It was because Locke so readily felt the structures of social control in the society in which he lived to be legitimate that he rejected their abuse with such intensity.
John Dunn, The Political Thought of John Locke: An Historical Account of the Argument of the ‘Two Treatises of Government’, Cambridge, 1969, p. 167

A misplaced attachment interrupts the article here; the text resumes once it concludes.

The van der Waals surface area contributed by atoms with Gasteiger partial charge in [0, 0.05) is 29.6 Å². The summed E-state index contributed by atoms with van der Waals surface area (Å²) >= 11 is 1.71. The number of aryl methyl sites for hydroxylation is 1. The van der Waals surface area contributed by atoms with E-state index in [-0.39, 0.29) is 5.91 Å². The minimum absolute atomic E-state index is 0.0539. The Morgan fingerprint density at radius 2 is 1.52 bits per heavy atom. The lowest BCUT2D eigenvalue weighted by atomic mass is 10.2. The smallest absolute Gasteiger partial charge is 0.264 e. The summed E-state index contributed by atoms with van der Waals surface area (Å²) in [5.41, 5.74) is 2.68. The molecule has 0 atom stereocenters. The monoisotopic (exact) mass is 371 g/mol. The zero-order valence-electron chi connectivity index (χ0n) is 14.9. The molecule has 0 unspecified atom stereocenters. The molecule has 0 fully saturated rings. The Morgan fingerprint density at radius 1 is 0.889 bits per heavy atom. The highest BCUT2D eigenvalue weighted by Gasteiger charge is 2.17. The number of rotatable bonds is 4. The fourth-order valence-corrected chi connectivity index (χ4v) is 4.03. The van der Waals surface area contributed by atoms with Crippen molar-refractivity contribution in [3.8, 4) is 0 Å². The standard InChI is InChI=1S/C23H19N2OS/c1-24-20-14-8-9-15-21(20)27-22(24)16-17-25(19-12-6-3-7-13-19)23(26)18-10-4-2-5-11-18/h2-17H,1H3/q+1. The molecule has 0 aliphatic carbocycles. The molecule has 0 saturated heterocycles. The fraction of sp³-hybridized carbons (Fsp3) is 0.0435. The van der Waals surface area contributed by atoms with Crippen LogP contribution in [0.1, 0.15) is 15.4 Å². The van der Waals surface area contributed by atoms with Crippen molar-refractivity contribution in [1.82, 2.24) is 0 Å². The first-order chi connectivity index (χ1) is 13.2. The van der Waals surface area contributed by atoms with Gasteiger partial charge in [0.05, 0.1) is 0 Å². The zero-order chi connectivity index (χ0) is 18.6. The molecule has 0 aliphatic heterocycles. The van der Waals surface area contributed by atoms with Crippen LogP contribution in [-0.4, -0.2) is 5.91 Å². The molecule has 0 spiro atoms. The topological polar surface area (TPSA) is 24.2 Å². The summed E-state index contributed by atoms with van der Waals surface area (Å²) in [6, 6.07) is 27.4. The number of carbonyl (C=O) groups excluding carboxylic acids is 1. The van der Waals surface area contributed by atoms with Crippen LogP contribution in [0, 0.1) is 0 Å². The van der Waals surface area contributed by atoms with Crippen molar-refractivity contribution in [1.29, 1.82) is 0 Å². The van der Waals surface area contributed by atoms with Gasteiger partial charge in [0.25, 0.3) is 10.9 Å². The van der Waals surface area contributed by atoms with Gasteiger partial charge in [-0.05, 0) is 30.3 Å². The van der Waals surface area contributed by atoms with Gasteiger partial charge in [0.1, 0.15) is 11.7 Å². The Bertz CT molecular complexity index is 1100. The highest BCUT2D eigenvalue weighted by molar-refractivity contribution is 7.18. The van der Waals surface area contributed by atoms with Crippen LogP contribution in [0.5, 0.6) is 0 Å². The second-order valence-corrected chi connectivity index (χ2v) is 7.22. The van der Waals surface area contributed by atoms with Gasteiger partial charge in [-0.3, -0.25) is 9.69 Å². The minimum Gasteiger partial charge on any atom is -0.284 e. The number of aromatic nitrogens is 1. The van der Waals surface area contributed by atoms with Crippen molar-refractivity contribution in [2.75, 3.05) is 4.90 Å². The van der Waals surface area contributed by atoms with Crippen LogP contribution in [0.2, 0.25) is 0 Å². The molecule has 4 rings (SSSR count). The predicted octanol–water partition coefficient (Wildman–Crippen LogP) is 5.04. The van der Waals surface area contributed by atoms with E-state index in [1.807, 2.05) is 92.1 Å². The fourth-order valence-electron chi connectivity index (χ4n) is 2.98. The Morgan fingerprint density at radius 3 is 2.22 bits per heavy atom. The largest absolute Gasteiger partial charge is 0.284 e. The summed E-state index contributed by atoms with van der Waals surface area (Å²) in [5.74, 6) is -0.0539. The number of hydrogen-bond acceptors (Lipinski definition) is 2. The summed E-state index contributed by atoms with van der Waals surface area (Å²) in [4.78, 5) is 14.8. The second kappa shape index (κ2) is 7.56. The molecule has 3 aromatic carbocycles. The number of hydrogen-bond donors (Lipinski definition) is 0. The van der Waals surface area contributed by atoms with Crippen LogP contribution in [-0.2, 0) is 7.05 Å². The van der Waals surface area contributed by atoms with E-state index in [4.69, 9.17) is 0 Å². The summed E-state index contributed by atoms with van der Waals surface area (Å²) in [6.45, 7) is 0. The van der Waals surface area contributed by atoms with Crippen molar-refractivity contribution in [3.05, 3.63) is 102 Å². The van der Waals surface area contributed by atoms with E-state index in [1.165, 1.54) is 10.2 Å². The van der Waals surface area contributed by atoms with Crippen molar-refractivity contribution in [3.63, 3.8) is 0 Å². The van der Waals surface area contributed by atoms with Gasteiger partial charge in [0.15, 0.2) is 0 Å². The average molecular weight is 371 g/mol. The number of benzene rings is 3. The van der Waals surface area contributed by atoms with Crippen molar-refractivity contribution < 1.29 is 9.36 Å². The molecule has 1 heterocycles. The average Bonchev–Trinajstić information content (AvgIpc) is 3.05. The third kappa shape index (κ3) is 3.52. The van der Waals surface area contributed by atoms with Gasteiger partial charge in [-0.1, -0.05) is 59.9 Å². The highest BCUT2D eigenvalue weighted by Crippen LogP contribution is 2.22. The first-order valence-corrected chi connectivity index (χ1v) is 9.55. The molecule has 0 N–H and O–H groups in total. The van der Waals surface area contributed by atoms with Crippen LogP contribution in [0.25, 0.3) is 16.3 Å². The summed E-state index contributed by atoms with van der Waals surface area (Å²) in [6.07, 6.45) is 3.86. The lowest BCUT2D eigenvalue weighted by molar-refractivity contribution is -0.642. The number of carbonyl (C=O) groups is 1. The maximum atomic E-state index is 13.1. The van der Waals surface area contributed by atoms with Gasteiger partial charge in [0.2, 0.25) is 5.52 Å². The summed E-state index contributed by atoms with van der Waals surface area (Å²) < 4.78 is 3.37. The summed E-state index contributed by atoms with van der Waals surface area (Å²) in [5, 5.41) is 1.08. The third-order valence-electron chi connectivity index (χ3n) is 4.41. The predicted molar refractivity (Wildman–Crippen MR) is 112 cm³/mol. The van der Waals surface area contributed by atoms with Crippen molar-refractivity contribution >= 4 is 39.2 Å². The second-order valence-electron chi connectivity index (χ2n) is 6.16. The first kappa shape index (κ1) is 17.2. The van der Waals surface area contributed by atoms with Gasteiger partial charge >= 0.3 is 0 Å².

To suppose that there are (positive) legal reasons why a formally valid law can be voided for moral impropriety is a logical error. To suppose that all formally valid laws are morally obligatory is a moral error.
John Dunn, ‘Consent in the Political Theory of John Locke’, The Historical Journal, vol. 10, no. 2 (1967), p. 153-182